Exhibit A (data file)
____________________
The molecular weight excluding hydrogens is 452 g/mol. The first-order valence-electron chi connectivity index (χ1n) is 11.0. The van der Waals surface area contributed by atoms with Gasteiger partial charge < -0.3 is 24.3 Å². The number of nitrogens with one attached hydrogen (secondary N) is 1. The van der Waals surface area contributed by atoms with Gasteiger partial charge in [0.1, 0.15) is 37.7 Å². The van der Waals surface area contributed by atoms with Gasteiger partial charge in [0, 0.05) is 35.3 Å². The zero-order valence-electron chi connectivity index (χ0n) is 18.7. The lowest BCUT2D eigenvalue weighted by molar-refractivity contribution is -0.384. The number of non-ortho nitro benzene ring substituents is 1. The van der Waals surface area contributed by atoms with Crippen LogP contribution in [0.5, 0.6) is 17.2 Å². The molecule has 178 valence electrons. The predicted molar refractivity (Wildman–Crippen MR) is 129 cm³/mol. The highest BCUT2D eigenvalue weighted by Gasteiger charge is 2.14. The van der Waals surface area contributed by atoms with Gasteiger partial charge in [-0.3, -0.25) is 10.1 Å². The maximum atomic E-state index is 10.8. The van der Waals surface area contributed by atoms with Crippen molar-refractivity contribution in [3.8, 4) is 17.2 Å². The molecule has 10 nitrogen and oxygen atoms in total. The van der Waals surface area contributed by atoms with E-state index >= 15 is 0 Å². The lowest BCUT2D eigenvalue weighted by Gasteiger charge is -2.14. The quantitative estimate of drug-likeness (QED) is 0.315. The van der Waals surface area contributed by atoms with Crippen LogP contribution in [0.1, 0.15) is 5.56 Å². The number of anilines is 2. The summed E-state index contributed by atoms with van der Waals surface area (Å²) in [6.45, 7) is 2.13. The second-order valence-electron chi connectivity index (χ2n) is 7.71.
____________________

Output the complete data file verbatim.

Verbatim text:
The molecular weight excluding hydrogens is 452 g/mol. The first-order valence-electron chi connectivity index (χ1n) is 11.0. The van der Waals surface area contributed by atoms with Gasteiger partial charge < -0.3 is 24.3 Å². The number of nitrogens with one attached hydrogen (secondary N) is 1. The van der Waals surface area contributed by atoms with Gasteiger partial charge in [0.1, 0.15) is 37.7 Å². The van der Waals surface area contributed by atoms with Gasteiger partial charge in [0, 0.05) is 35.3 Å². The zero-order valence-electron chi connectivity index (χ0n) is 18.7. The lowest BCUT2D eigenvalue weighted by molar-refractivity contribution is -0.384. The number of non-ortho nitro benzene ring substituents is 1. The van der Waals surface area contributed by atoms with Crippen LogP contribution in [0.5, 0.6) is 17.2 Å². The molecule has 178 valence electrons. The predicted molar refractivity (Wildman–Crippen MR) is 129 cm³/mol. The highest BCUT2D eigenvalue weighted by Gasteiger charge is 2.14. The van der Waals surface area contributed by atoms with Gasteiger partial charge in [-0.3, -0.25) is 10.1 Å². The maximum atomic E-state index is 10.8. The van der Waals surface area contributed by atoms with Crippen molar-refractivity contribution in [3.8, 4) is 17.2 Å². The molecule has 10 nitrogen and oxygen atoms in total. The van der Waals surface area contributed by atoms with E-state index >= 15 is 0 Å². The lowest BCUT2D eigenvalue weighted by Gasteiger charge is -2.14. The quantitative estimate of drug-likeness (QED) is 0.315. The van der Waals surface area contributed by atoms with Crippen LogP contribution in [0.1, 0.15) is 5.56 Å². The number of anilines is 2. The summed E-state index contributed by atoms with van der Waals surface area (Å²) in [6.45, 7) is 2.13. The second-order valence-electron chi connectivity index (χ2n) is 7.71.